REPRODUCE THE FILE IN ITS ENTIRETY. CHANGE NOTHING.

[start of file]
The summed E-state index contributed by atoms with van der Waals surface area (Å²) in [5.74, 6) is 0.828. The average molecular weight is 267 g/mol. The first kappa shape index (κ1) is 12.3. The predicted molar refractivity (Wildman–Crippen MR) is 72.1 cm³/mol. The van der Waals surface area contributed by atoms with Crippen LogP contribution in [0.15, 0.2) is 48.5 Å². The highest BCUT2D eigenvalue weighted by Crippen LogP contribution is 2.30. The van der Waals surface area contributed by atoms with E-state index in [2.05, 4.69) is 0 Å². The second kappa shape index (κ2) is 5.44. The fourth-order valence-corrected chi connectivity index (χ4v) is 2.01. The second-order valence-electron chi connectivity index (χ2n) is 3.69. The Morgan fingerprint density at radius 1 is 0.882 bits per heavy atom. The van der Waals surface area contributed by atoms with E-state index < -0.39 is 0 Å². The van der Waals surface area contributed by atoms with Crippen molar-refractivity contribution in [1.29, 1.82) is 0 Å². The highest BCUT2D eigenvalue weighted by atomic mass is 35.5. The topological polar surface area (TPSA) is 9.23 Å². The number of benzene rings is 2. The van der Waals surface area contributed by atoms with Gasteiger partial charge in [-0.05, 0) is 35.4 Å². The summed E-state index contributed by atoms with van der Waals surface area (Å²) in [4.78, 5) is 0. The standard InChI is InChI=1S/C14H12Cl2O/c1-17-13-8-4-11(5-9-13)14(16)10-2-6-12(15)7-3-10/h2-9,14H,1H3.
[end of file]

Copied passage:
The summed E-state index contributed by atoms with van der Waals surface area (Å²) in [5.74, 6) is 0.828. The average molecular weight is 267 g/mol. The first kappa shape index (κ1) is 12.3. The predicted molar refractivity (Wildman–Crippen MR) is 72.1 cm³/mol. The van der Waals surface area contributed by atoms with Crippen LogP contribution in [0.15, 0.2) is 48.5 Å². The highest BCUT2D eigenvalue weighted by Crippen LogP contribution is 2.30. The van der Waals surface area contributed by atoms with E-state index in [2.05, 4.69) is 0 Å². The second kappa shape index (κ2) is 5.44. The fourth-order valence-corrected chi connectivity index (χ4v) is 2.01. The second-order valence-electron chi connectivity index (χ2n) is 3.69. The Morgan fingerprint density at radius 1 is 0.882 bits per heavy atom. The van der Waals surface area contributed by atoms with E-state index < -0.39 is 0 Å². The van der Waals surface area contributed by atoms with Crippen molar-refractivity contribution in [1.29, 1.82) is 0 Å². The highest BCUT2D eigenvalue weighted by atomic mass is 35.5. The topological polar surface area (TPSA) is 9.23 Å². The number of benzene rings is 2. The van der Waals surface area contributed by atoms with Gasteiger partial charge in [-0.05, 0) is 35.4 Å². The summed E-state index contributed by atoms with van der Waals surface area (Å²) in [4.78, 5) is 0. The standard InChI is InChI=1S/C14H12Cl2O/c1-17-13-8-4-11(5-9-13)14(16)10-2-6-12(15)7-3-10/h2-9,14H,1H3.